(NBC News) -- A pause by the nation this morning, just like it has the last 12-years, to remember those killed in the terror attacks in New York, Washington and rural Pennsylvania.
For 12 years their names have echoed from the place where they were lost.
Mourners pause for a moment at the exact times the planes hit and the towers fell.
But don't mistake the silence.
"As long as there are those who would strike our citizens, we will stand vigilant and defend our nation," said President Obama.
Those who gather today at the Pentagon and in a field in rural Pennsylvania are sending a loud message of strength and survival.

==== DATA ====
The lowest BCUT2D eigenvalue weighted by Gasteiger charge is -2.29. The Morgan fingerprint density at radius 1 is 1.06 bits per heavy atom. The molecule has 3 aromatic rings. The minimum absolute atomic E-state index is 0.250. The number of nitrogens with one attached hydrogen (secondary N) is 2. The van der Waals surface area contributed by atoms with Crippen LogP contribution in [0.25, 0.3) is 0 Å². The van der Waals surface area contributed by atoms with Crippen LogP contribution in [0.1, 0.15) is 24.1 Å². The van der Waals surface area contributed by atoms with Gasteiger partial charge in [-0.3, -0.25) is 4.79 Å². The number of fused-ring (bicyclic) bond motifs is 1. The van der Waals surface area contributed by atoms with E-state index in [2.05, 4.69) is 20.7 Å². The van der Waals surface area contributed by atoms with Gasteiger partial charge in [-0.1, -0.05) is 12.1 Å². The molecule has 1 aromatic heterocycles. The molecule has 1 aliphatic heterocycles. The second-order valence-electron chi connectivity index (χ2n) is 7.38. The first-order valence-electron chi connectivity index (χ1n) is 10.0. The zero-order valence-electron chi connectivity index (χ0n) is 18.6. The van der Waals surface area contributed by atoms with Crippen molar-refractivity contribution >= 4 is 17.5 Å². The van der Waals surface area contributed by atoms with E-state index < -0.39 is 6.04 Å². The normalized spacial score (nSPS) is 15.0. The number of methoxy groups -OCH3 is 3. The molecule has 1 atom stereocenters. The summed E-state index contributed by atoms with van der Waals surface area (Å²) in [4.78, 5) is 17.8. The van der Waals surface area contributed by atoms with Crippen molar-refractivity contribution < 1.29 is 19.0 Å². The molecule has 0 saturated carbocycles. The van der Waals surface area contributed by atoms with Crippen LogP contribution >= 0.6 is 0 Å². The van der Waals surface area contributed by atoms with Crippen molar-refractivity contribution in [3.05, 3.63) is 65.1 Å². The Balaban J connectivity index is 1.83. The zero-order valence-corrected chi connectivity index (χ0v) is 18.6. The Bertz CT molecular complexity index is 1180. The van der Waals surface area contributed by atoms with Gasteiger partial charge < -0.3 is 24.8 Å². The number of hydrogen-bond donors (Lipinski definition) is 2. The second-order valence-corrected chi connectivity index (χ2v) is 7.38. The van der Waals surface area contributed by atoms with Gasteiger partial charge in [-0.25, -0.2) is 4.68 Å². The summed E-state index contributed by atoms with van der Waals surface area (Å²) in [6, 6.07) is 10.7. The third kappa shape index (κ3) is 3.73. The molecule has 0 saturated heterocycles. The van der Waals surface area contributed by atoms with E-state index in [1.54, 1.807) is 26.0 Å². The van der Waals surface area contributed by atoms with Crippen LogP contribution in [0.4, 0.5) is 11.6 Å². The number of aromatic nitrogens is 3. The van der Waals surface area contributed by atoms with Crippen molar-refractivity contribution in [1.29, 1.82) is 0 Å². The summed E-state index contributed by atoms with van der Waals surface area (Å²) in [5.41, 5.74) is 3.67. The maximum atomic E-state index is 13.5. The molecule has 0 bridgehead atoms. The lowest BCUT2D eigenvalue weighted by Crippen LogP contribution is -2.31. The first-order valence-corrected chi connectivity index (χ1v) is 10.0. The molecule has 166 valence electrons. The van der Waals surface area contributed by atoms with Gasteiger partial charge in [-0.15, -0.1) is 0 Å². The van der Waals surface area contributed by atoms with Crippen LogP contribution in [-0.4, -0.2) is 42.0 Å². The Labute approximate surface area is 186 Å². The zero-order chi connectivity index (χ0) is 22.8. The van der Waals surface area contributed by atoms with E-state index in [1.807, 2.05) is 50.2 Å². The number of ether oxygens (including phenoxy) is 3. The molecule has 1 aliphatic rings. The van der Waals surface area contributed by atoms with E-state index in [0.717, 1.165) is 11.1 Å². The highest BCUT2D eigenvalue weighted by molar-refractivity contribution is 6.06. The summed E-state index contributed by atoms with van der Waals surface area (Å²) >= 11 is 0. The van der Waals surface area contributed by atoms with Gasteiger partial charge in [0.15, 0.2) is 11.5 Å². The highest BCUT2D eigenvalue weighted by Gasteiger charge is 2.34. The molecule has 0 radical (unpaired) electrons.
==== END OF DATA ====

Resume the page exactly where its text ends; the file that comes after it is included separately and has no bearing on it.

"Its important for me for people to know about Glenn's bravery and the way he lived his life," said Jay Winuk whose brother, Glenn died on 9-11.
And the heroic way Glenn, a lawyer and volunteer fire fighter died.
"He is a true American hero he had the skills and the guts and the where with all to run into a towering inferno," Winuk said.
Winuk's story is one of so many that will be told in the 9-11 museum, which will open early next year.
It's being built around the twisted metal, battered foundation and other remnants on the original World Trade Center site.
"It symbolizes in a sense we are all survivors of 9-11," said Joe Daniels, President of the National 9/11 Memorial and Museum.
The 9/11 museum, and One World Trade or Freedom Tower are schedule to open early next year.
-- Jay Gray, NBC News, reports